Lead is one of the seven metals of antiquity (along with copper, gold, iron, mercury, silver, and tin). It rarely occurs naturally, but is easily extracted from its ore, galena (lead sulfide). Being soft, dense, and easily melted, lead has been used throughout history for weights and molds.
The Romans used lead for water pipes. The Latin word plumbum gives us our word plumbing. Lead is toxic, though. It is conjectured that lead in drinking water contributed to the decay of the Roman Empire.
Stained glass windows in the Middle Ages were crafted from shapes of colored glass separated by strips of lead. Slightly later, movable type was cast from a lead-tin alloy and separated into rows by strips of lead called leading.
Lead toxicity has caused the metal to be abandoned for some uses in modern times. Lead no longer serves as a paint base in the Western world, is not used in gasoline, and is being phased out of some other uses. Substitutes for lead are generally more expensive or less effective, so traditional lead chemicals are still found in poorer countries.
Mining and Production
Lead mine production totaled 5.4 million tonnes in 2014, with the major producers being China (54%) and Australia (13%). Galena and other lead ores are separated from surrounding rock by crushing and flotation. The sulfide is oxidized by roasting and then reduced to the metal in a blast furnace.
Lead ores also contain bismuth, silver, and other trace metals that must be removed and recovered. Lead also occurs with zinc and copper and so is produced as a byproduct of those metals. Lead is the end product of radioactive decay of uranium, radium, and thorium. Those metals therefore always contain traces of lead.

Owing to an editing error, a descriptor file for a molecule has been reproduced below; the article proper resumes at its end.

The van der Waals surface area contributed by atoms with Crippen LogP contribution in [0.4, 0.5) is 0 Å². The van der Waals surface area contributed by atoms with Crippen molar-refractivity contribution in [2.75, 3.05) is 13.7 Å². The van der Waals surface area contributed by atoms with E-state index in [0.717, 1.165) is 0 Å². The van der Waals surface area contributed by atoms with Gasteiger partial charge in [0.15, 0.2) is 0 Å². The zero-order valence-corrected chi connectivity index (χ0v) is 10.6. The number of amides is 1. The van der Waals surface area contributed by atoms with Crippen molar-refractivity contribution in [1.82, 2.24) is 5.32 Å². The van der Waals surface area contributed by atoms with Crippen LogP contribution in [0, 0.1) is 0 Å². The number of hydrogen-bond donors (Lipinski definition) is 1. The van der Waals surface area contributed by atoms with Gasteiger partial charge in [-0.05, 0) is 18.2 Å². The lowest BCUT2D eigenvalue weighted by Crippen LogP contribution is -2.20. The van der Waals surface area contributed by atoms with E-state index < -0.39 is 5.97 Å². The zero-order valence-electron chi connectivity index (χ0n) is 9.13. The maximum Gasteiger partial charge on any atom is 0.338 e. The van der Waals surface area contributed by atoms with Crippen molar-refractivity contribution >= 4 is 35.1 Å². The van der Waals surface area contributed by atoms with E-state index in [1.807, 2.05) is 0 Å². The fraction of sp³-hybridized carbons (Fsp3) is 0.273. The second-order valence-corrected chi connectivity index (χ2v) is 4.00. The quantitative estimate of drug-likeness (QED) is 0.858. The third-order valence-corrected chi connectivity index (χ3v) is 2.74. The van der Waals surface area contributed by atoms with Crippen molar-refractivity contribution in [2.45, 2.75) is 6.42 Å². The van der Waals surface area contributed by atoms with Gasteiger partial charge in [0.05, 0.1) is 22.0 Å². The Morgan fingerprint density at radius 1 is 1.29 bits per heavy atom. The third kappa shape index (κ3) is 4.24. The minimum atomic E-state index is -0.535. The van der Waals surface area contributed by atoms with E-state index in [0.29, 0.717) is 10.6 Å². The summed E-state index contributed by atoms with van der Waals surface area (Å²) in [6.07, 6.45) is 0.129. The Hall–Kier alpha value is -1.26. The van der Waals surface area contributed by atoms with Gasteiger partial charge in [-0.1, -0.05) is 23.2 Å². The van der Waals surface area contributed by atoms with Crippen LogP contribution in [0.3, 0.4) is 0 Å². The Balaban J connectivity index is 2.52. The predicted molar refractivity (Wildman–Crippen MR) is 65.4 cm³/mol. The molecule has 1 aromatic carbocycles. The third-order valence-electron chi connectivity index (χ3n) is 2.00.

Significant amounts of lead are recovered by recycling, particularly from car batteries. The amount of recycled lead produced in 2014 in the United States amounted to 70% of consumption.
Properties and Uses
Lead is a soft and malleable metal with poor conductivity and low strength. Pure lead is silvery, but the surface rapidly oxidizes and becomes dull gray. Lead is the least expensive dense metal and so is used in weights, bullets, and radiation shielding.
The low melting point of lead (327°C) allows it to be melted and poured with very simple technology – a kitchen stove, for example.
Lead is used in lead-acid car batteries. Most other kinds of rechargeable battery are more convenient in terms of weight and size, but lead-acid can generate a very high current.
Pewter and solder are lead-tin alloys that are being phased out in favor of safer metals.